Journal of Molecular Medicine

, Volume 93, Issue 2, pp 177–186

Association of mitochondrial DNA levels with frailty and all-cause mortality

  • Foram N. Ashar
  • Anna Moes
  • Ann Z. Moore
  • Megan L. Grove
  • Paulo H. M. Chaves
  • Josef Coresh
  • Anne B. Newman
  • Amy M. Matteini
  • Karen Bandeen-Roche
  • Eric Boerwinkle
  • Jeremy D. Walston
  • Dan E. Arking
Original Article

Abstract

Mitochondrial function is altered with age and variants in mitochondrial DNA (mtDNA) modulate risk for several age-related disease states. However, the association of mtDNA copy number, a readily available marker which reflects mitochondrial depletion, energy reserves, and oxidative stress, on aging and mortality in the general population has not been addressed. To assess the association between mtDNA copy number and two primary outcomes—prevalent frailty and all-cause mortality—we utilize data from participants who were from two multicenter, multiethnic, community-based, prospective studies—the Cardiovascular Health Study (CHS) (1989–2006) and the Atherosclerosis Risk in Communities (ARIC) study (1987–2013). A total of 4892 participants (43.3 % men) from CHS and 11,509 participants (44.9 % men) from ARIC self-identifying as white or black were included in the analysis. mtDNA copy number, the trait of interest, was measured using a qPCR-based method in CHS and an array-based method in ARIC from DNA isolated from whole blood in participants from both cohorts. In race-stratified meta-analyses, we observe a significant inverse association of mtDNA copy number with age and higher mtDNA copy number in women relative to men. Lower mtDNA copy number was also significantly associated with prevalent frailty in white participants from CHS (OR 0.91, 95 % CI 0.85–0.97). Additionally, mtDNA copy number was a strong independent predictor of all-cause mortality in an age- and sex-adjusted, race-stratified analysis of 16,401 participants from both cohorts with a pooled hazard ratio of 1.47 (95 % CI 1.33–1.62) for the lowest quintile of mtDNA copy number relative to the highest quintile.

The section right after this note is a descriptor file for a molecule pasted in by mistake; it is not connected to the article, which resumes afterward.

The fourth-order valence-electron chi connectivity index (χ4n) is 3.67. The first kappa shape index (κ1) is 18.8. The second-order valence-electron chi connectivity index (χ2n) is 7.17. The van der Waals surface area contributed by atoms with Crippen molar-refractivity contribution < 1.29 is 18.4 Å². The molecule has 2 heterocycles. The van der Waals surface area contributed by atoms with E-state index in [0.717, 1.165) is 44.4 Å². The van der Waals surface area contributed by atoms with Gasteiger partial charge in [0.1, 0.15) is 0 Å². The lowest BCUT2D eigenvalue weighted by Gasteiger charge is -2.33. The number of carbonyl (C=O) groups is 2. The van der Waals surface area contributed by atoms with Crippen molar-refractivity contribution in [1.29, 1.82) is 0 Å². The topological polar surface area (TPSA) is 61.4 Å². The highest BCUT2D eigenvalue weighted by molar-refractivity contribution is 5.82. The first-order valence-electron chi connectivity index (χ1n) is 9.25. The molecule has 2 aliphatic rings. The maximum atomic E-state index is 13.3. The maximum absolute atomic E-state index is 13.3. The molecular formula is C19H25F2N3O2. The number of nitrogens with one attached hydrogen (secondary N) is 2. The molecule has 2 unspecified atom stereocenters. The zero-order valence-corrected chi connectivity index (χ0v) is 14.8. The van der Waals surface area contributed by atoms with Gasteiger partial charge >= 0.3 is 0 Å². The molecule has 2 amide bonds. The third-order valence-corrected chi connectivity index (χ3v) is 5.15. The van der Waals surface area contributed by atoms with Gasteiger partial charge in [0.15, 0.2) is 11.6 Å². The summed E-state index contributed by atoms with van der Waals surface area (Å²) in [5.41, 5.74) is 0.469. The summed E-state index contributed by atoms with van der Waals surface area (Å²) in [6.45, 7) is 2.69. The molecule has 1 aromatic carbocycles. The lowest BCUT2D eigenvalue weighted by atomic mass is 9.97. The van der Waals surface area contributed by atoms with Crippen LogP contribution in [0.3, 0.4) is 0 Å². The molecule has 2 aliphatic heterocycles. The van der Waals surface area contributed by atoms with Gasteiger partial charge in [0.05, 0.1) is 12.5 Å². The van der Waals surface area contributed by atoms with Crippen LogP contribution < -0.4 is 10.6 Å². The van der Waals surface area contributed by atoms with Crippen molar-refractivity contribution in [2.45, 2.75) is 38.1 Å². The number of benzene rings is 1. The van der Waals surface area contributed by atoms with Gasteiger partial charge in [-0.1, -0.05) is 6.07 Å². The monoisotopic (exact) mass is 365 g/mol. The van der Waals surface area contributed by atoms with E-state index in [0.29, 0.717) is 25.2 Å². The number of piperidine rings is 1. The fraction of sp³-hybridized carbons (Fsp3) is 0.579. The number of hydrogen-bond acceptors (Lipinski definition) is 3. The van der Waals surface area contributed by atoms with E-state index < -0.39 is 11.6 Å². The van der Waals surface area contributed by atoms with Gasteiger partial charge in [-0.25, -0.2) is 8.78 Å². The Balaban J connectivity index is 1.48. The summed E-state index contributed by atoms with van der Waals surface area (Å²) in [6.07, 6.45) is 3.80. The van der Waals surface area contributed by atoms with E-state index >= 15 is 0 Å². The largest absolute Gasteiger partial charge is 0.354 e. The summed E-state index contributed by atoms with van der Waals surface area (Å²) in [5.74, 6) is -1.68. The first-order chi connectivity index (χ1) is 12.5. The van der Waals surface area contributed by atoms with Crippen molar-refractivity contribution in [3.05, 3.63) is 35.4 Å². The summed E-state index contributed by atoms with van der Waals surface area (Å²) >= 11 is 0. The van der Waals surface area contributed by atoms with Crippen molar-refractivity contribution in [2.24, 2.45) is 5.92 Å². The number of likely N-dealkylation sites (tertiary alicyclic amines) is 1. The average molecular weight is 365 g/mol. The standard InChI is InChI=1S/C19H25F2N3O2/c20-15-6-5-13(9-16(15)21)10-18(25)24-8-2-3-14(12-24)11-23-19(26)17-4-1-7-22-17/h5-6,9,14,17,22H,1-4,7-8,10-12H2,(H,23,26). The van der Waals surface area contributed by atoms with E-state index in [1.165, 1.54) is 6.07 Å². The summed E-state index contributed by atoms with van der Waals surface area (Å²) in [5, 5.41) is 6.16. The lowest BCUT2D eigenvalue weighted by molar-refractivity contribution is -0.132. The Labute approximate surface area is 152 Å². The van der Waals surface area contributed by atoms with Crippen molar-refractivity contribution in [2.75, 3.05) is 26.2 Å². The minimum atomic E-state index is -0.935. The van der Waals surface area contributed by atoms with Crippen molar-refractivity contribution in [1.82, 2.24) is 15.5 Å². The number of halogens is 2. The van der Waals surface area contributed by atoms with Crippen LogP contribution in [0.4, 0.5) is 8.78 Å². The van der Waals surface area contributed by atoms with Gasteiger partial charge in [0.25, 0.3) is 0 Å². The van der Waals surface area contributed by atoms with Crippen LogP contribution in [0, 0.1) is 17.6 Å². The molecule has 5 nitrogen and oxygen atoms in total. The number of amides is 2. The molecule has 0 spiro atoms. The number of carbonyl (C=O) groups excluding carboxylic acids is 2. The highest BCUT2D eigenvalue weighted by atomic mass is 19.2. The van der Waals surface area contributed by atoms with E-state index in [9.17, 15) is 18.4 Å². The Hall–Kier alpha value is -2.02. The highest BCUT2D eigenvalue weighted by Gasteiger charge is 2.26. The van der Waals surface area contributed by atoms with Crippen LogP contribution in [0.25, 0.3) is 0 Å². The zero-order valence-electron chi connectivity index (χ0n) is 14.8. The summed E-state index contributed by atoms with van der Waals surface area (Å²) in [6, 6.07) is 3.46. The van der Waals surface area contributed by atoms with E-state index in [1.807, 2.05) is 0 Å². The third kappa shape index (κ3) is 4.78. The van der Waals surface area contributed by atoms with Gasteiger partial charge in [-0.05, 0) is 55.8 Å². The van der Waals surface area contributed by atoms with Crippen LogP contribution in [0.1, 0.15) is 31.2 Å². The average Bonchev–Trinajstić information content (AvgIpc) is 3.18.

Key messages

  • Mitochondrial DNA (mtDNA) copy number is associated with age and sex.

  • Lower mtDNA copy number is also associated with prevalent frailty.

  • mtDNA copy number is a significant predictor of all-cause mortality in a multiethnic population.

Keywords

Mitochondria Mortality Aging Frailty 

Supplementary material

109_2014_1233_MOESM1_ESM.pdf (168 kb)
ESM 1(PDF 167 kb)

Copyright information

© Springer-Verlag Berlin Heidelberg 2014

Authors and Affiliations

  • Foram N. Ashar
    • 1
  • Anna Moes
    • 1
  • Ann Z. Moore
    • 4
  • Megan L. Grove
    • 6
  • Paulo H. M. Chaves
    • 7
  • Josef Coresh
    • 4
  • Anne B. Newman
    • 8
  • Amy M. Matteini
    • 3
  • Karen Bandeen-Roche
    • 5
  • Eric Boerwinkle
    • 6
  • Jeremy D. Walston
    • 3
  • Dan E. Arking
    • 1
    • 2
  1. 1.McKusick-Nathans Institute of Genetic MedicineJohns Hopkins University School of MedicineBaltimoreUSA
  2. 2.Department of MedicineJohns Hopkins University School of MedicineBaltimoreUSA
  3. 3.Division of Geriatric Medicine and GerontologyJohns Hopkins University School of MedicineBaltimoreUSA
  4. 4.Department of EpidemiologyJohns Hopkins Bloomberg School of Public HealthBaltimoreUSA
  5. 5.Department of BiostatisticsJohns Hopkins Bloomberg School of Public HealthBaltimoreUSA
  6. 6.Human Genetics Center, School of Public HealthUniversity of Texas Health Science Center at HoustonHoustonUSA
  7. 7.Benjamin Leon Center for Geriatric Research and Education and Department of MedicineFlorida International UniversityMiamiUSA
  8. 8.Department of Epidemiology, Graduate School of Public HealthUniversity of PittsburghPittsburghUSA

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